When I got into this hobby about a year ago, I thought that I would be exclusively brewing one gallon batches. After a few of those I decided that the work involved to produce seven bottles of beer just wasn’t worth it. I moved onto three gallon batches, which was perfect. I got to upgrade my brewing system to an igloo mash tun, and I would have three times as much beer! Then came the brew day for my first sour. I asked myself, “Why would I put three gallons away to age for a year when I could just as easily put away five?” And so my first five gallon batch was born.
After the five gallon batch of Honey Wheat Farmhouse Saison I reverted back to a three gallon batch for my Saaz Saison. Then came some life changes that led to that beer sitting in the fermenter for quite a bit longer than previous batches. I just didn’t have the time or the energy to bottle it. It was that batch of beer and my lack of time at home that led me buying a kegerator and two five gallon corney kegs.
Long story short, I brewed a five gallon batch of my Berliner Weisse and needed something else to fill the other keg. My girlfriend’s family might be visiting soon so I took requests and a pale ale seemed to be the majority vote. And so my Lady Liberty Pale Ale Recipe was born.
I borrowed bits and pieces from recipes by Brad Smith and Jamil Zainasheff to come up with what I hope turns out to be a beer that everyone enjoys from the kegerator on their visit.
Lady Liberty Pale Ale
Batch Size: 5.25 gal
Estimated OG: 1.048
Estimated FG: 1.012
Boil Time: 60 minutes
9 gallon Bayou Classic Pot
Lowes 5 gallon cooler mash tun
Lowes 5 gallon cooler HLT
9 lb Rahr Pale Ale Malt
1 lb Crystal 40L
4 oz Caramunich I
1 oz Centennial @ 60 min (10.4% AA)
1 oz Cascade @ 10 min (8.5% AA)
1 packet US-05 (No starter)
HEB Texas Spring Water
152 F for 60 minutes
(Missed the mash and hit 154 F instead)
Batch sparge with 168-degree water
I started brewing around 10:30 AM after a trip to the local homebrew store. The plan for today is to get the Lady Liberty Pale Ale brewed and rack a few bottles out of the Honey Wheat Farmhouse Saison that has been in primary for about 6 months. I’ll be using Keg Ninja for the first time on this beer and a review of that recipe calculator will be available soon. It’s an awesome free web app that serves as a recipe builder, brew day assistant and it also helps you keep track of what you have in your brewery “pipeline”.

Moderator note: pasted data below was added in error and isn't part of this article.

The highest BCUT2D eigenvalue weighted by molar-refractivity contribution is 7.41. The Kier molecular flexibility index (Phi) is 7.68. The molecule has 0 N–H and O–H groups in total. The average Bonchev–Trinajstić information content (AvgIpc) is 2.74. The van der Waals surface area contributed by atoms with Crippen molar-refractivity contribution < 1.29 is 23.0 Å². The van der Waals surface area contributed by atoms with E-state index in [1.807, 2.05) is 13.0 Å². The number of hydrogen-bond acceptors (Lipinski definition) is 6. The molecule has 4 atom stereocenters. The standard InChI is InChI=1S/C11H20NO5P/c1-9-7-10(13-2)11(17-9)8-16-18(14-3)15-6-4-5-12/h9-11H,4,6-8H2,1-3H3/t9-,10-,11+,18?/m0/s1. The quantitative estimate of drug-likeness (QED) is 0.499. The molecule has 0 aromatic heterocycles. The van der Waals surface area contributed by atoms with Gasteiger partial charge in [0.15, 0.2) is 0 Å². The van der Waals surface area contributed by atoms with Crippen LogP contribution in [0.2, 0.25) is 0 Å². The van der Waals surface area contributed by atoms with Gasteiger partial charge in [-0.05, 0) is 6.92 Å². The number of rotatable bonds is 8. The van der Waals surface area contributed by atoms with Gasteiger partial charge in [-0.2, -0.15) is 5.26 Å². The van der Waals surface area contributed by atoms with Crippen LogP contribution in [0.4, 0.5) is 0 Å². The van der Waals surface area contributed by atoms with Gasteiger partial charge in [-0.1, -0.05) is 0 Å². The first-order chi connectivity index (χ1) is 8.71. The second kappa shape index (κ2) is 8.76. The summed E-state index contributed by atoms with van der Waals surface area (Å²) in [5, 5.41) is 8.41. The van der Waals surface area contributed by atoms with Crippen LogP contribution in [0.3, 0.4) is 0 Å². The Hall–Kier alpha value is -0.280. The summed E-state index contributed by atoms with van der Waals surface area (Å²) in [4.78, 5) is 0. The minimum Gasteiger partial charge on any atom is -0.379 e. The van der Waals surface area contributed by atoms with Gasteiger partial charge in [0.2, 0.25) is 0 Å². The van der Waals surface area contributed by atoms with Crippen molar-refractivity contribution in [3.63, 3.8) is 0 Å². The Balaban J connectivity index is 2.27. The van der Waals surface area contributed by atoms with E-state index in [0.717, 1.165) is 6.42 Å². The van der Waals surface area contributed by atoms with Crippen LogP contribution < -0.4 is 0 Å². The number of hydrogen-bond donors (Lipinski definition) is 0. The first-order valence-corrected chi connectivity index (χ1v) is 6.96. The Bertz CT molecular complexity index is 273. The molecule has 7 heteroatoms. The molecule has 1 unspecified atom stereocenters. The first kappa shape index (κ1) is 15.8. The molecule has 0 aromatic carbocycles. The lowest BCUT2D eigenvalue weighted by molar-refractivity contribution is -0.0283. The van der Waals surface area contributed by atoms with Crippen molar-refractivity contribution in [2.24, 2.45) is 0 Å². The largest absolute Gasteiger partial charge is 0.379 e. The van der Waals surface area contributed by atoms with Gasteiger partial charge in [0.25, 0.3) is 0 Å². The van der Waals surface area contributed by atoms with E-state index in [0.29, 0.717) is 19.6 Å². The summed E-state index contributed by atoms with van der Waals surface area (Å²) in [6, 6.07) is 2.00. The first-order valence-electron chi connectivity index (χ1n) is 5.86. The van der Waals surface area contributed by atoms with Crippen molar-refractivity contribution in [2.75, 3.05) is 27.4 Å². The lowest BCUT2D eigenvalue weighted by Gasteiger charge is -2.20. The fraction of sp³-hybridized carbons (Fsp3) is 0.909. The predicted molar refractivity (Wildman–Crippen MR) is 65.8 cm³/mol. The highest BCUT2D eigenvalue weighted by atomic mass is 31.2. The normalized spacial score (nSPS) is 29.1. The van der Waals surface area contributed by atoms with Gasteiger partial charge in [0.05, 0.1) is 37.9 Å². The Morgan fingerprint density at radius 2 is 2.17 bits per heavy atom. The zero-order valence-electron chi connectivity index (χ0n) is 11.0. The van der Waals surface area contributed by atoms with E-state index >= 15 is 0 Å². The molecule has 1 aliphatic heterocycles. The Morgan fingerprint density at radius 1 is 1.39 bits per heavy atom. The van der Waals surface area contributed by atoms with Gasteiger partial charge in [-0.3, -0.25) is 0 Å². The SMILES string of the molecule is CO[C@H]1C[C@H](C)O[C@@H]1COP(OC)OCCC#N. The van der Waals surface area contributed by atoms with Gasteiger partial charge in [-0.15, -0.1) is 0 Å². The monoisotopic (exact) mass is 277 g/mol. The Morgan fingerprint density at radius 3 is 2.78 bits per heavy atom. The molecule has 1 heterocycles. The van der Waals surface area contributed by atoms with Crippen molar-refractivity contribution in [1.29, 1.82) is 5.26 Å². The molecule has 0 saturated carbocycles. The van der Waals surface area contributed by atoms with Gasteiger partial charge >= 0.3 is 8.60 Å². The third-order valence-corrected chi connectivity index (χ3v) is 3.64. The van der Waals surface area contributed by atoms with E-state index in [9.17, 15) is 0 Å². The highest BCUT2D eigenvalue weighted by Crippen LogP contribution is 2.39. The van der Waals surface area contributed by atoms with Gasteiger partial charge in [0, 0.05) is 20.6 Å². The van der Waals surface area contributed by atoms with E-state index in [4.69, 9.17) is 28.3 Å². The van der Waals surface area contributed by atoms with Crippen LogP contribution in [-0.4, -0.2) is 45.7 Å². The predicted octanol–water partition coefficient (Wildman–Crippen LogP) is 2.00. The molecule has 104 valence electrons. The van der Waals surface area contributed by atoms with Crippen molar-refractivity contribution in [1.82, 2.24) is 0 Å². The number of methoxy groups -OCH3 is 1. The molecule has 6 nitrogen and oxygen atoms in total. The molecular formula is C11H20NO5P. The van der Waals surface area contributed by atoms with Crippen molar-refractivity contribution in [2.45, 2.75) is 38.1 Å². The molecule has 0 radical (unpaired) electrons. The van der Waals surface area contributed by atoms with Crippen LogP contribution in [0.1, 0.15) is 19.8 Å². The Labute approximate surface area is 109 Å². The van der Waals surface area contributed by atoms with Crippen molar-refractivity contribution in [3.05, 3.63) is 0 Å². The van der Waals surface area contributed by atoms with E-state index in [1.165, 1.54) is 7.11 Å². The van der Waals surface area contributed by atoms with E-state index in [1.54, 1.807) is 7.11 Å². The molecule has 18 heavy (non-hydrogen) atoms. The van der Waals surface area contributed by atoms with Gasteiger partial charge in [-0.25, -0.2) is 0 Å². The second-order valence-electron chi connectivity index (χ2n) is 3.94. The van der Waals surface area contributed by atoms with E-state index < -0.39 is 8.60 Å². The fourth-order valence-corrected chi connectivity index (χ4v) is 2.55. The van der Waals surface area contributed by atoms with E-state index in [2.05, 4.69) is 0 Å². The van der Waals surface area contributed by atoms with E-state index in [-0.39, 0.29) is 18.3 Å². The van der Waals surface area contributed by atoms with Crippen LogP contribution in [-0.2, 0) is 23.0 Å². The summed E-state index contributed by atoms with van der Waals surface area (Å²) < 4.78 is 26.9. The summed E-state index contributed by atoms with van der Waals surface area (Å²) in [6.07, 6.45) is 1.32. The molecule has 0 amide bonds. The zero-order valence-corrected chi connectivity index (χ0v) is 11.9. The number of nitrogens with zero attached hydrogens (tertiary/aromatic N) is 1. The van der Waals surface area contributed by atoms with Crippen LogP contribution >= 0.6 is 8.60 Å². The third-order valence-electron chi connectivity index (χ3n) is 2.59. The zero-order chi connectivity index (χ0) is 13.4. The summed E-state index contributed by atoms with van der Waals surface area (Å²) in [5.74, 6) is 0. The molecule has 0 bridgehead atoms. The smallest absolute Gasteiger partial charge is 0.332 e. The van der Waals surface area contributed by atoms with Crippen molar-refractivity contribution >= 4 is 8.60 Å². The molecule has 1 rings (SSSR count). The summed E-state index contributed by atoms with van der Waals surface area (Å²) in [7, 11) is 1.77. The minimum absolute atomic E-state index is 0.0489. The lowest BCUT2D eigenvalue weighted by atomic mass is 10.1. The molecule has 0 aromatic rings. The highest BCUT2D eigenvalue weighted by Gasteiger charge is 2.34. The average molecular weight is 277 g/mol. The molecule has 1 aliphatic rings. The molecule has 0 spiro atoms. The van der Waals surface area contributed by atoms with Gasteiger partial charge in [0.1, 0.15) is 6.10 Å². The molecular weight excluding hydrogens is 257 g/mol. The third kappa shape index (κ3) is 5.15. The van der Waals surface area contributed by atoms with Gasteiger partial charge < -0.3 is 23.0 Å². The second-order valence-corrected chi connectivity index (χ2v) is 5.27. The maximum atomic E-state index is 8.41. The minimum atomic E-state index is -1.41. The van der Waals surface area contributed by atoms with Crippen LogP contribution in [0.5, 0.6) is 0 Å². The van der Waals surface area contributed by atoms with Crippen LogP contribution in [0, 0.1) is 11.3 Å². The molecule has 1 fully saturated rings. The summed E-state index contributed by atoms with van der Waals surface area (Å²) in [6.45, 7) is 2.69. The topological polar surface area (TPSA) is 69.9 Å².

1st Runnings – 1.091
Collected 6.5 gallons into the kettle
Pre-Boil OG – 1.049
5.5 gallons post-boil with an OG of 1.048 (Not sure why my OG isn’t lower after a 60 minute boil.)
I didn’t get all 5.5 gallons in the fermenter. Dumped about .25 gallons.
Keg Ninja seems pretty accurate. Just as accurate as Brewcipher and Beersmith.
During the boil my kegs arrived in the mail and I kegged the Berliner Weisse.
Cooled in a water / ice bath in the sink for about 3 hours until temp was down to 90 degrees F and transferred into the carboy. I let the wort cool in the carboy overnight in the cool brewing fermentation bag.
Pitched US-05 at 75 degrees F at 9:50 AM and added two 1.5 L ice bottled to the fermentation bag.
24 hours later and fermentation is going nicely with a 4 inch kreusen at 65 degrees F. The bubbling of the airlock is much slower than when I would ferment at ambient temps of 75 degrees. Hopefully the lower temps result in fewer esters and a cleaner beer than I’ve had up until I started controlling my temps.
Yeast has pretty much flocculated and bubbling has stopped in the airlock. The temps have held at 65 degrees with two 1.5 L bottles in the fermentation bag. I removed 1 bottle to slowly start raising the temps to help the yeast clean up. I won’t be home to keg this beer until probably July 7 or 8.
Racked 4.5 gallons into a keg and set to serving pressure of 11 psi. Should be good to go next week. I’m honestly not really digging the cascade or the centennial. I’m tasting soapy flavors and earthy aromas that I’m not really fond of. I think the next beer will be a Citra session IPA. I just wanted a little more fruit and citrus.
I think it’s a little soapy. Not really digging the smell and flavor quite yet. It’s also pretty cloudy. Maybe I just don’t like centennial or cascade. I guess only time will tell
It’s a little less cloudy. As I pull more pints I think the hop material and yeast is getting pulled from the bottom of the keg. The flavor and smell isn’t really soapy anymore – it’s actual more of a strong yeast flavor. I was making bread today and the beer tastes just like my yeast starter for my bread smelled. I think it’s getting better.